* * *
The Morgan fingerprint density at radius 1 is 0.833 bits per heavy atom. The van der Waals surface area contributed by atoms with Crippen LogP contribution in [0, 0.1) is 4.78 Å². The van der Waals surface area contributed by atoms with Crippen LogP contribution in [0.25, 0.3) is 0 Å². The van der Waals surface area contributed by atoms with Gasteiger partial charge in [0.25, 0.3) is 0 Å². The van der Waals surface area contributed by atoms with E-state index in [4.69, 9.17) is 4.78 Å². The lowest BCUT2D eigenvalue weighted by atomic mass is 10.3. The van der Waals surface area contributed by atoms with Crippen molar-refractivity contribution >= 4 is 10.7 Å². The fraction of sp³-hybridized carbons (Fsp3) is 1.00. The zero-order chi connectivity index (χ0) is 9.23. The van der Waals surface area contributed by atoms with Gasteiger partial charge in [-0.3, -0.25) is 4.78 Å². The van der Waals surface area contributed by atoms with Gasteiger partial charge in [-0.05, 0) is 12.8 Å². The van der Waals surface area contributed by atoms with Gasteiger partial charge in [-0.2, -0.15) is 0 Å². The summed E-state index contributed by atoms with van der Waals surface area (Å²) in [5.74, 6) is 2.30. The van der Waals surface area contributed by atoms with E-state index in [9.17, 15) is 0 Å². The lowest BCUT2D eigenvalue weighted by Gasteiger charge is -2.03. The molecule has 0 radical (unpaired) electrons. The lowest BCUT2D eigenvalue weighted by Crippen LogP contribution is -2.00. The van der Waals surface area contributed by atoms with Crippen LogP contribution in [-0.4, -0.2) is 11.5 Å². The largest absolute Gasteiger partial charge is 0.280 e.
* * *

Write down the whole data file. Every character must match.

The Morgan fingerprint density at radius 1 is 0.833 bits per heavy atom. The van der Waals surface area contributed by atoms with Crippen LogP contribution in [0, 0.1) is 4.78 Å². The van der Waals surface area contributed by atoms with Crippen LogP contribution in [0.25, 0.3) is 0 Å². The van der Waals surface area contributed by atoms with Gasteiger partial charge in [0.25, 0.3) is 0 Å². The van der Waals surface area contributed by atoms with E-state index in [4.69, 9.17) is 4.78 Å². The lowest BCUT2D eigenvalue weighted by atomic mass is 10.3. The van der Waals surface area contributed by atoms with Crippen molar-refractivity contribution >= 4 is 10.7 Å². The fraction of sp³-hybridized carbons (Fsp3) is 1.00. The zero-order chi connectivity index (χ0) is 9.23. The van der Waals surface area contributed by atoms with Gasteiger partial charge in [-0.3, -0.25) is 4.78 Å². The van der Waals surface area contributed by atoms with Gasteiger partial charge in [-0.05, 0) is 12.8 Å². The van der Waals surface area contributed by atoms with Gasteiger partial charge in [-0.2, -0.15) is 0 Å². The summed E-state index contributed by atoms with van der Waals surface area (Å²) in [5.74, 6) is 2.30. The van der Waals surface area contributed by atoms with E-state index in [9.17, 15) is 0 Å². The lowest BCUT2D eigenvalue weighted by Gasteiger charge is -2.03. The molecule has 0 radical (unpaired) electrons. The lowest BCUT2D eigenvalue weighted by Crippen LogP contribution is -2.00. The van der Waals surface area contributed by atoms with Crippen LogP contribution in [-0.4, -0.2) is 11.5 Å². The largest absolute Gasteiger partial charge is 0.280 e.